Water pot, Edo period (1615–1868), ca. 1625
Bizen pottery; lacquer cover; called Daruma–shape; H. 6 3/4 in. (17.1 cm)
Fletcher Fund, 1925 (25.215.47a,b)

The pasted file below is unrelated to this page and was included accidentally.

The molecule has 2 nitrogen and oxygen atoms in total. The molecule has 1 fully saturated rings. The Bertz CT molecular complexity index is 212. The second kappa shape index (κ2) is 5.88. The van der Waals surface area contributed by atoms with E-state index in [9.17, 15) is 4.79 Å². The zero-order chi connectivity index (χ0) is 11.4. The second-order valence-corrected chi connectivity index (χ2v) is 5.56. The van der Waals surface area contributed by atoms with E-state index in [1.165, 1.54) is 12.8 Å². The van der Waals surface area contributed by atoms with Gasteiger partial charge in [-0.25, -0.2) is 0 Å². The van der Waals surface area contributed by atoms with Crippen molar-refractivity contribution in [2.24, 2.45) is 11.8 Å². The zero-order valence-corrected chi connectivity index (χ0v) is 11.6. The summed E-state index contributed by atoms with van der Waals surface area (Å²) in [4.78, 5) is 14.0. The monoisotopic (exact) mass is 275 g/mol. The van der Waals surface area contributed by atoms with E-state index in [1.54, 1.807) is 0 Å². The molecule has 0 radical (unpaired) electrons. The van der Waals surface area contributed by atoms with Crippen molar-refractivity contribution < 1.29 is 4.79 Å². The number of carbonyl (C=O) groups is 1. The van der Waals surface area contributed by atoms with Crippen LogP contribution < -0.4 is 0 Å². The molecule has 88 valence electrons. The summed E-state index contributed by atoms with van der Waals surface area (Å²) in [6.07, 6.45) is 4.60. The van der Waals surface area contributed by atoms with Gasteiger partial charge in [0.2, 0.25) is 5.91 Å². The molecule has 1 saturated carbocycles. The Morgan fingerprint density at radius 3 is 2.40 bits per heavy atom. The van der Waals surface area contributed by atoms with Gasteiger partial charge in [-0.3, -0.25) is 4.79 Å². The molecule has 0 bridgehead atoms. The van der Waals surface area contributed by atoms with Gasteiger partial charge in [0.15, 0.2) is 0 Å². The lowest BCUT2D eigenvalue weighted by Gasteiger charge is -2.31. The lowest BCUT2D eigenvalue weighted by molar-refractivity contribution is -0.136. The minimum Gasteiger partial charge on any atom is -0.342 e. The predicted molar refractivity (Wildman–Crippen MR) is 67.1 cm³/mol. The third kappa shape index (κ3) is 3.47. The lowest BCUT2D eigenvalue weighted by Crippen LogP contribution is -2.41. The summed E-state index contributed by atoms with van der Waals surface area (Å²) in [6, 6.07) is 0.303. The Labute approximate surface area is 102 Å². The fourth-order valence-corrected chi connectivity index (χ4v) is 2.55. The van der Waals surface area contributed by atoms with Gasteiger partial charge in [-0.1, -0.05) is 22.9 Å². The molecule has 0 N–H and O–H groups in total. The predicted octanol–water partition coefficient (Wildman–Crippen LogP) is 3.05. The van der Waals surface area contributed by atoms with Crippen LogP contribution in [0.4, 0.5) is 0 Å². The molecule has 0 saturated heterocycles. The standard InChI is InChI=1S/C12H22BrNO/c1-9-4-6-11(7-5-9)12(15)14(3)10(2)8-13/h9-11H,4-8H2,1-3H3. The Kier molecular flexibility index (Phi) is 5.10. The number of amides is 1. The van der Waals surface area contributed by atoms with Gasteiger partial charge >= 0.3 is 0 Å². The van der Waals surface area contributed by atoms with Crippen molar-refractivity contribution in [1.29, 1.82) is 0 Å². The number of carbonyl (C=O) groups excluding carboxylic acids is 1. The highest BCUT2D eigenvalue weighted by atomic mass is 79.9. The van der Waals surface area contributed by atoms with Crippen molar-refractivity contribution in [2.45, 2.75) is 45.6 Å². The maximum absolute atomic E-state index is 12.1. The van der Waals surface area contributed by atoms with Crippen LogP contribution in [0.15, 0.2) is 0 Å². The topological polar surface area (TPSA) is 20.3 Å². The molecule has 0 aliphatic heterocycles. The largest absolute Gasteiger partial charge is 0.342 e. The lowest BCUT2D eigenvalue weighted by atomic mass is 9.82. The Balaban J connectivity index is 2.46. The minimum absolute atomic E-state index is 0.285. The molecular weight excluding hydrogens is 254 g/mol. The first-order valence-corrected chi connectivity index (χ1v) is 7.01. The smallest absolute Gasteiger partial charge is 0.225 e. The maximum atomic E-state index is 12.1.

The potter achieved the deformed, asymmetrical shape of this water jar by altering the soft clay after forming the basic shape on a potter's wheel. Such an effect was purposefully created to coincide with an aesthetic associated with the tea ceremony which favored somewhat imperfect forms. The lacquer lid was custom-made for the oddly shaped vessel. Lacquer was a precious substance in Japan, and the contrast between the glossy black lid and the earthy body of the vessel would have been much appreciated within the context of the tea room. In the tea ceremony, this vessel was used as a mizusashi, a container that holds fresh water to rinse the tea bowls or fill the kettle.